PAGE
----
By Michael Phelan
Published: Thursday, February 10, 2022
When we were kids, it was drummed into us to look both ways before crossing the road. Look right, left, then right again to make sure nothing is coming and then, when the coast is clear, safely cross to the other side. As we enter Adelaide’s festival season, these pedestrian rules are more important than ever before.
Over the past five years 59 pedestrians were killed on South Australian roads, according to State Government data. The figures for metropolitan Adelaide are even more alarming with pedestrians accounting for more than one in five road deaths in the same period.
In 2021, there were nine pedestrian fatalities across metro Adelaide – that’s a staggering 29% of total road deaths in the area. A further three were killed in regional SA.
Despite being the most vulnerable and exposed road users out there, pedestrians share an equal responsibility to do the right thing. To help, samotor has identified several common scenarios where pedestrians have to be extra careful.
1. Texting and walking
Calling someone, sending a text, checking social media, taking a selfie – there are so many ways mobile phones capture our undivided attention. That’s okay if you’re relaxing with a coffee at a café but if you’re stretching your legs, it could be dangerous.
When focussing on your phone, you’re not fully aware of your surroundings, and that’s a big problem when vehicles are zooming all over the place.
Accidentally step in front of a moving car, bus, truck, or even mobility scooter, and you could be looking at an unexpected trip to the hospital or worse. It’s best to put your phone away and concentrate on where you’re walking.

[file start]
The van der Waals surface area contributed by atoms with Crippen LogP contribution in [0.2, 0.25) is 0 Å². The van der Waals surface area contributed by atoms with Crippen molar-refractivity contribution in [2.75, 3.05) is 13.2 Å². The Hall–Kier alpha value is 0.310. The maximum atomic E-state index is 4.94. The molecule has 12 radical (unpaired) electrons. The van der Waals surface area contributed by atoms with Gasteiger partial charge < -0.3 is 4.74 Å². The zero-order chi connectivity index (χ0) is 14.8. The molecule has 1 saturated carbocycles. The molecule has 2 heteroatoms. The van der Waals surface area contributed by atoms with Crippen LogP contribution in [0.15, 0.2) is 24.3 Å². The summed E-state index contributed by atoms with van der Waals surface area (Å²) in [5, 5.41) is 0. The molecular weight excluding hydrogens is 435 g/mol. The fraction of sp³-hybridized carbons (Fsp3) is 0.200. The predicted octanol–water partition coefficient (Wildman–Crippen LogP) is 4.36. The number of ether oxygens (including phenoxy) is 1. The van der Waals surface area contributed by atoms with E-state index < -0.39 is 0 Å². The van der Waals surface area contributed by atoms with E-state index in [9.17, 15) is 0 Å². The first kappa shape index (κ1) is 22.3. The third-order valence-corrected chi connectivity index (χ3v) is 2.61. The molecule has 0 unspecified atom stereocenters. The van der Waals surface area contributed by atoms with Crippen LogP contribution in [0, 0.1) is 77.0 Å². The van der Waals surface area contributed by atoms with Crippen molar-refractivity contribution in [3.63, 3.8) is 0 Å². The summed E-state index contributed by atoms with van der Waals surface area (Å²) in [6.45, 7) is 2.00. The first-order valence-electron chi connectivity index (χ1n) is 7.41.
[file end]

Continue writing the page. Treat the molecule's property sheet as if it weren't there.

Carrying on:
Headphones can pose a similar problem. Sure, listening to your favourite tunes will make a walk more enjoyable but it could also be risky.
Blaring horns, screeching tyres and roaring engines are just some of the alarm bells you might not hear because you’re belting out Elvis, Madonna or maybe even the Baby Shark Dance song. Noise cancelling headphones only make it worse.
For drivers, there are plenty of potential distractions in vehicles like stereos, mobile phones, screaming kids and excited pets. Even rummaging through the console or glovebox for something can be distracting.
With their focus not completely on the road, an inattentive driver poses a serious threat to pedestrians who, even if they’re doing the right thing, might still be at risk of being hit.
Here, focus is the keyword for all road users. Concentrate on your surroundings and try to always be aware of everyone and everything going on around you.
2. Slip lanes
Walking to work every day, I make my way across a notorious intersection that sometimes looks like a scene out of Mad Max.
You’d think the six-lane highway or major road would pose the greatest challenge. But no, the part of my daily commute I dread most is crossing a slip lane at a set of traffic lights.
Motorists must give way to pedestrians at slip lanes. No ifs, buts, maybes – they must. However, based on anecdotal evidence and daily personal experience, many don’t. They just drive straight through.
Focus is the problem here. Turning motorists are concentrating on traffic while trying to enter a new road and don’t always notice pedestrians waiting to cross, particularly from the left side of the road.
Eye contact is crucial in this situation. If a pedestrian and motorist lock eyes and make a connection, they’ll most likely be aware of each other. Hopefully, this visual acknowledgement will prevent any potential accident. However, pedestrians should always err on the side of caution, just in case.
Pedestrians shouldn’t start crossing the road until the driver has stopped. When they do, give them a friendly wave to say thanks. It never hurts to be polite and courteous to fellow road users.
When crossing the road, you need to be aware of your surroundings, stick to marked areas and monitor the presence of moving or turning vehicles that may cross your path. However, some crossings have little quirks.
Pedestrians must give way at roundabouts. An exception to this rule is when there’s a formal pedestrian crossing nearby. Roundabouts should never be used as traffic islands, either.